On My Mind
I’m happy to announce the publication of my research report on Shaping Organizational Culture: Abstract: The culture of an organization can potentially be a valuable asset or—for some organizations—a barrier to progress. Leadership Teams (LTs) sometimes attempt to shape their organizational culture to improve the performance of the organization. How can organizational culture be shaped? This research report discusses different perspectives on organizational culture, presents examples of organizational culture dimensions, describes how organizational culture can be measured and the performance visually displayed, and explains how an LT can start to shape its organizational culture through a portfolio of projects. Additionally, the current novel coronavirus (COVID-19) crisis provides a unique vantage point from which to view organizational culture. Some LTs have found it difficult to preserve their organizational culture because many employees are working from home and the number of face-to-face interactions has significantly decreased. Some other LTs now believe it is necessary to radically change their organizational culture to save the organization. Several organizational culture dimensions appear to be especially important during this pandemic such as safety, empathy, resiliency, adaptability, and creativity. These five organizational culture dimensions will be featured in an illustrative example. The research report is available on the “RESEARCH” page of this website.
I stop briefly at a small pond nearly every day during my power walk. One day last spring I noticed several painted turtles sunning themselves on the rocks that jut out of the surface of the water. The rocks make perfect sunning platforms for the turtles. Now during my roughly 1-minute stop I count the number of turtles that are sunning on the rocks. The counts look something like these numbers: 2, 1, 4, 0, 3, 1, 2, 0, 5, 3, 1, 2, 1, 3, etc. The Poisson distribution is a good probability model to describe this phenomenon and the data. The Poisson distribution is unique in that the mean (average) is equal to the variance. The mean seems to be “roughly equal to 2” in my turtle case. What will the data look like in the next few weeks? I know what the numbers will be in the winter.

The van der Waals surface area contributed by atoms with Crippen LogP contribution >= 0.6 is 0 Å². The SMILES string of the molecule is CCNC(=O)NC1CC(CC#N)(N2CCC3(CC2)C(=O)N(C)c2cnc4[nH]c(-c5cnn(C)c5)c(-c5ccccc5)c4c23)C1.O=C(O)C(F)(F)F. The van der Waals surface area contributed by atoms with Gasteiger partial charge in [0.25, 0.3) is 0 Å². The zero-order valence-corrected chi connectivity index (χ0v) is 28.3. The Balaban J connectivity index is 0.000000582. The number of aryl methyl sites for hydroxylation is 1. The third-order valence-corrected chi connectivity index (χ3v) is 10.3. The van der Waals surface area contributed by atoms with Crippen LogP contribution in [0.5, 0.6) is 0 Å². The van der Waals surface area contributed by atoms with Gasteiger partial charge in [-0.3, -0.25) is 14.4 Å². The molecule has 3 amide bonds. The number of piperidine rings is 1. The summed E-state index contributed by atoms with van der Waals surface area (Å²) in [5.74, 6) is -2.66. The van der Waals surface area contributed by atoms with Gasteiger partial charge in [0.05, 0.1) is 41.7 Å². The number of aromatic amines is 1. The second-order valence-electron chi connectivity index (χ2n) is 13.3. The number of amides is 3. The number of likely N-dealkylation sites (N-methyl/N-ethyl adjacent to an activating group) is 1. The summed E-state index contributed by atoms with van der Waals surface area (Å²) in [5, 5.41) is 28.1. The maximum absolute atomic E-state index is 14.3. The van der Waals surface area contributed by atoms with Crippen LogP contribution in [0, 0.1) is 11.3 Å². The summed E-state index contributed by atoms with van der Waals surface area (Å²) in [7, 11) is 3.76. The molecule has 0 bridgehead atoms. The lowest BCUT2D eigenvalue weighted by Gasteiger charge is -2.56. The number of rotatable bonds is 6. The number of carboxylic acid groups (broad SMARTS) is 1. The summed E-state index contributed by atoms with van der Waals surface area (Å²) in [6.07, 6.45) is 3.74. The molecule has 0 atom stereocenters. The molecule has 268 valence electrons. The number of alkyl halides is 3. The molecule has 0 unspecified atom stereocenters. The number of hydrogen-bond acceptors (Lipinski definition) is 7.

I conducted the 12th Annual Advanced Strategic Improvement Practices Conference on September 30, 2020 on the Zoom platform. “Thank you” to all who participated in the event. I’m grateful to the following people for their excellent presentations: Laura Grunloh of the MN DNR; Molly Steffen of Allina Health; Dr. Andy Van de Ven of the Carlson School of Management; Dr. Kim Wernsing of the MN DHS Direct Care & Treatment; Eric Gamble of IBM and Wake Forest University; Vicki Amon-Higa of Amon-Higa & Associates; and Vern Campbell of Process Management and the University of Manitoba. There are several public SIS events in October and November—the brochures are available on the PUBLIC SEMINARS page of this website.
Toyota—and some other organizations—are influenced by ka-kun. Sasaki et al. (2020) conducted research on ka-kun in Japanese family businesses: “In Japan, these values and guidelines are known as ka-kun, which can be loosely translated as ‘family mottos,’ and include principles, rules and instructions left by past leaders (including founders) to their successors.” The authors further stated: “Theoretically, ka-kun can be viewed as strategic identify statements—strategy documents espousing the mission, values, or philosophy of the organization.” Toyota has ka-kun in the form of The Five Main Principles Of Toyoda. Check-out this great paper – Reference: Sasaki, I., Kotlar J., Ravasi, D., & Vaara, E., (2020), Dealing with Revered Past: Historical Identity Statements and Strategic Change in Japanese Family Firms, Strategic Management Journal, 41(3), PP. 590-623.